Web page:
Coal Ash Spill Is Much Larger Than Initially Estimated

Hey, they were only off by a few million cubic yards. I mean, that’s pretty close, right? And it’s just 2.8 million cubic yards more than they said the pond actually held. Hmmm…wonder if that pond was a bit over-stuffed and that’s why the retaining well said “screw it.”


A coal ash spill that blanketed residential neighborhoods and contaminated nearby rivers in Roane County, Tenn., earlier this week is more than three times larger than initially estimated, the Tennessee Valley Authority said on Thursday.

Coal ash, a byproduct of burning coal, contains toxic heavy metals like arsenic, lead and selenium that can cause cancer and neurological problems.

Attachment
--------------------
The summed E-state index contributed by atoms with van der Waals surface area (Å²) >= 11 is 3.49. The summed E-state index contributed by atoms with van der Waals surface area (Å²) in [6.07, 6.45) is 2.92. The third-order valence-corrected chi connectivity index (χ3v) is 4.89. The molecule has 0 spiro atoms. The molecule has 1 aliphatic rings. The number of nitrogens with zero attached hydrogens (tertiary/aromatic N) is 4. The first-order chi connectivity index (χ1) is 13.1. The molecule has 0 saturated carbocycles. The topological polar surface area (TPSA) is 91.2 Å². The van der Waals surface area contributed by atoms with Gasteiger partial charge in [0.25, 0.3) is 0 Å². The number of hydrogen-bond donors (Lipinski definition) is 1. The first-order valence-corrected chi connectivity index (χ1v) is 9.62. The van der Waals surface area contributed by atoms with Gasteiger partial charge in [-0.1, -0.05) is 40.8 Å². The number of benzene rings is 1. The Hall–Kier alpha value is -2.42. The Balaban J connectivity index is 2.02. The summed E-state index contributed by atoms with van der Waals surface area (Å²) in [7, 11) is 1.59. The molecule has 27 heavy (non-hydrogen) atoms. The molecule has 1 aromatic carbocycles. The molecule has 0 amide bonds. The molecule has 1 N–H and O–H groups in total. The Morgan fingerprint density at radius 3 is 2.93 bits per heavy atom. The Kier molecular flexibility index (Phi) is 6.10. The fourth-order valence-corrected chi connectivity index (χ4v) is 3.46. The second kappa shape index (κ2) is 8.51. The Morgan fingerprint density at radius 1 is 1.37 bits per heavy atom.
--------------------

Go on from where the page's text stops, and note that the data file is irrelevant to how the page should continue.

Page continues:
Authority officials initially said that about 1.7 million cubic yards of wet coal ash had spilled when the earthen retaining wall of an ash pond breached, but on Thursday they released the results of an aerial survey that showed the actual amount was 5.4 million cubic yards, or enough to flood more than 3,000 acres one foot deep. The amount now said to have been spilled is larger than the amount the Authority initially said was in the pond, 2.6 million cubic yards.

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